Resources 

A small list of things that have inspired me on this subject…

Watch 📹 How to Change the World (2015), a Netflix documentary about Greenpeace and the origins of the eco movement in 1960s USA. (Link)

📹 Mission Blue (2014) on Netflix is a really good documentary about the amazing oceanographer, diver, and conservationist Sylvia Earle, whose passion is saving the oceans from total destruction (Link). There’s also a great episode of On Being in which she talks more about her work. (Listen)

Listen 🎧 The Ezra Klein Show: Dr Melanie Joy on “Carnism” (2018) is one of the most clarifying and interesting podcasts I’ve ever heard on the intersecting issues of environmentalism, vegetarianism/veganism, and politics. (Listen)

🎧The Ezra Klein Show: Bruce Friedrich on how technology will reduce animal suffering (2016) is an older but still excellent episode featuring an interview with a former employee of PETA who is extremely convincing. (Listen)

“The negative relationship to the mother is always an affront to nature, unnatural. Hence distance from the earth, identification with the father, heaven, light, wind, spirit, Logos. Rejection of the earth, of what is below, dark, feminine.” — C. G. Jung, The Earth Has a Soul, p.88

🎧 Mothers of Invention (2018) is a brand-new podcast all about feminist solutions to the man-made problem of climate change and environmental damage. It’s a combination of two subjects close to my heart. (Listen)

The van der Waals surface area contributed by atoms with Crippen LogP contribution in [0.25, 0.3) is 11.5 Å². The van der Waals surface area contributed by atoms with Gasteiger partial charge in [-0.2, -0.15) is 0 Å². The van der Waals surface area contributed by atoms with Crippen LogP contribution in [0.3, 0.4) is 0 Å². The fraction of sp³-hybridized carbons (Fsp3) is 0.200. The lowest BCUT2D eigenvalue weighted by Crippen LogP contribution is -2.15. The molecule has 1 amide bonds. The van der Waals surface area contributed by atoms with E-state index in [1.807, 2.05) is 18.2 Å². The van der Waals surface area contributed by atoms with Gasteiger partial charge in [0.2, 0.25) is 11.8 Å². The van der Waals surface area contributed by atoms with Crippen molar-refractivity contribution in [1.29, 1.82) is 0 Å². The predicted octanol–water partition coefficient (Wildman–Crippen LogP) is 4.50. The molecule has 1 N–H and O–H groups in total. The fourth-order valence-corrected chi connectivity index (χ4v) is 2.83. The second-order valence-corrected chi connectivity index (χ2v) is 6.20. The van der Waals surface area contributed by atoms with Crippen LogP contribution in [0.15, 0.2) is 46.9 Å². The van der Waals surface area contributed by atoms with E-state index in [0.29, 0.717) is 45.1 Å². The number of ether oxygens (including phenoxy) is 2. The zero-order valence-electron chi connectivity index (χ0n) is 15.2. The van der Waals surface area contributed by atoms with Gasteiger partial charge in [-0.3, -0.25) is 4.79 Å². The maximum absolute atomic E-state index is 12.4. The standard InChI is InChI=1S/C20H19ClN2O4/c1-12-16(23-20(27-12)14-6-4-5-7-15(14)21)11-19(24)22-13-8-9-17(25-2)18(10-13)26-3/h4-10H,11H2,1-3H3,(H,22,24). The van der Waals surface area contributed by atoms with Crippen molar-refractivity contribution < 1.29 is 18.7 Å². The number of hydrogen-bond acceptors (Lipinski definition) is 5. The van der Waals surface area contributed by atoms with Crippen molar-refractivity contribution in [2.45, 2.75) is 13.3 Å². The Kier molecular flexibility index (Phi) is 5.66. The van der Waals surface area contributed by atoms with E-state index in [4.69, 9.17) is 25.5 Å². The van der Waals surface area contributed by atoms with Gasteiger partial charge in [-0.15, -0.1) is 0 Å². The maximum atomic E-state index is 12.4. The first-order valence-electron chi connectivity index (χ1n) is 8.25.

🎧 Radiolab: Space (2010) is one of the most memorable episodes of my all-time favourite podcast, Radiolab. Considering how many podcasts I tune in to (22% of my waking hours are spent listening, according to my app), I think that says a lot. Learn more about Carl Sagan and gain a sense of the phenomenal size and delicacy of our universe. (Listen)

Read 📖 Carl Gustav Jung, The Earth Has a Soul: on Nature, Technology and Modern Life (2016). Despite writing in the 19th and 20th centuries, psychoanalyst Jung still has so much to say that is relevant to the way we live now. I especially love the sections on learning about our own nature through paying attention to our dreams, and his strong criticism of technology and machinery which has interrupted the flow of daily life.

📖 Will Storr, Selfie: How the West became self-obsessed (2017) is a highly accessible and very well-researched book about the origins of narcissism, how this is aggravated by our current technology and social media, and how it is contributing to worsening mental health in Western populations.